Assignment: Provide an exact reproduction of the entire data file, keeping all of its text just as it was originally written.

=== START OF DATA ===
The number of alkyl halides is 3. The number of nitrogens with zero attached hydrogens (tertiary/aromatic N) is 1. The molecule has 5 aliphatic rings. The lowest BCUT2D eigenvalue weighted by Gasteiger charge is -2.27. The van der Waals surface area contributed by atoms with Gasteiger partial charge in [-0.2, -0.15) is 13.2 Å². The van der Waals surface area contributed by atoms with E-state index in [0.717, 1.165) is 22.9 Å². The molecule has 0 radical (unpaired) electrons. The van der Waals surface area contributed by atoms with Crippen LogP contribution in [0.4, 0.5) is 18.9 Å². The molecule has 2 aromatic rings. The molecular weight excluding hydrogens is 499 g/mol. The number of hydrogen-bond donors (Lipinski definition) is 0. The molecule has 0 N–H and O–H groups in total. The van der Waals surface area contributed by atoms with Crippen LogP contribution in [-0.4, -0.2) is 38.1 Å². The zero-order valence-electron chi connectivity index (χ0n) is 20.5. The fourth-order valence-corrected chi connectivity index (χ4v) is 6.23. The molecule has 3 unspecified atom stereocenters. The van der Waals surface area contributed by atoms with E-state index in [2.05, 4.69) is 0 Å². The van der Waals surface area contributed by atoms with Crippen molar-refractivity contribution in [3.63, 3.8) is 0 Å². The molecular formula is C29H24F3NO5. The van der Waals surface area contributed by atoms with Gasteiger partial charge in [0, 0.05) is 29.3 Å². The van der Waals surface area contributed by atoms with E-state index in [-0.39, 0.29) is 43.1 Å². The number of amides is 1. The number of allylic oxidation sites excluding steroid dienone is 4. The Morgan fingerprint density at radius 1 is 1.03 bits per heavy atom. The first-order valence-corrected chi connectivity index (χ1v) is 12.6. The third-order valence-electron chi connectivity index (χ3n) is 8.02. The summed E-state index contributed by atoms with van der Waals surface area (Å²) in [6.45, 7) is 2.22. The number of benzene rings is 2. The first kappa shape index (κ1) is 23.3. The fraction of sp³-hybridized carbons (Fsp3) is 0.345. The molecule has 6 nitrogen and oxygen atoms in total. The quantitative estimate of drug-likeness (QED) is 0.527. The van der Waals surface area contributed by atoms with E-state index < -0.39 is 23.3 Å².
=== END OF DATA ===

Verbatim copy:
The number of alkyl halides is 3. The number of nitrogens with zero attached hydrogens (tertiary/aromatic N) is 1. The molecule has 5 aliphatic rings. The lowest BCUT2D eigenvalue weighted by Gasteiger charge is -2.27. The van der Waals surface area contributed by atoms with Gasteiger partial charge in [-0.2, -0.15) is 13.2 Å². The van der Waals surface area contributed by atoms with E-state index in [0.717, 1.165) is 22.9 Å². The molecule has 0 radical (unpaired) electrons. The van der Waals surface area contributed by atoms with Crippen LogP contribution in [0.4, 0.5) is 18.9 Å². The molecule has 2 aromatic rings. The molecular weight excluding hydrogens is 499 g/mol. The number of hydrogen-bond donors (Lipinski definition) is 0. The molecule has 0 N–H and O–H groups in total. The van der Waals surface area contributed by atoms with Crippen LogP contribution in [-0.4, -0.2) is 38.1 Å². The zero-order valence-electron chi connectivity index (χ0n) is 20.5. The fourth-order valence-corrected chi connectivity index (χ4v) is 6.23. The molecule has 3 unspecified atom stereocenters. The van der Waals surface area contributed by atoms with E-state index in [2.05, 4.69) is 0 Å². The van der Waals surface area contributed by atoms with Crippen molar-refractivity contribution in [3.63, 3.8) is 0 Å². The molecular formula is C29H24F3NO5. The van der Waals surface area contributed by atoms with Gasteiger partial charge in [0, 0.05) is 29.3 Å². The van der Waals surface area contributed by atoms with E-state index in [-0.39, 0.29) is 43.1 Å². The number of amides is 1. The number of allylic oxidation sites excluding steroid dienone is 4. The Morgan fingerprint density at radius 1 is 1.03 bits per heavy atom. The first-order valence-corrected chi connectivity index (χ1v) is 12.6. The third-order valence-electron chi connectivity index (χ3n) is 8.02. The summed E-state index contributed by atoms with van der Waals surface area (Å²) in [6.45, 7) is 2.22. The number of benzene rings is 2. The first kappa shape index (κ1) is 23.3. The fraction of sp³-hybridized carbons (Fsp3) is 0.345. The molecule has 6 nitrogen and oxygen atoms in total. The quantitative estimate of drug-likeness (QED) is 0.527. The van der Waals surface area contributed by atoms with E-state index < -0.39 is 23.3 Å².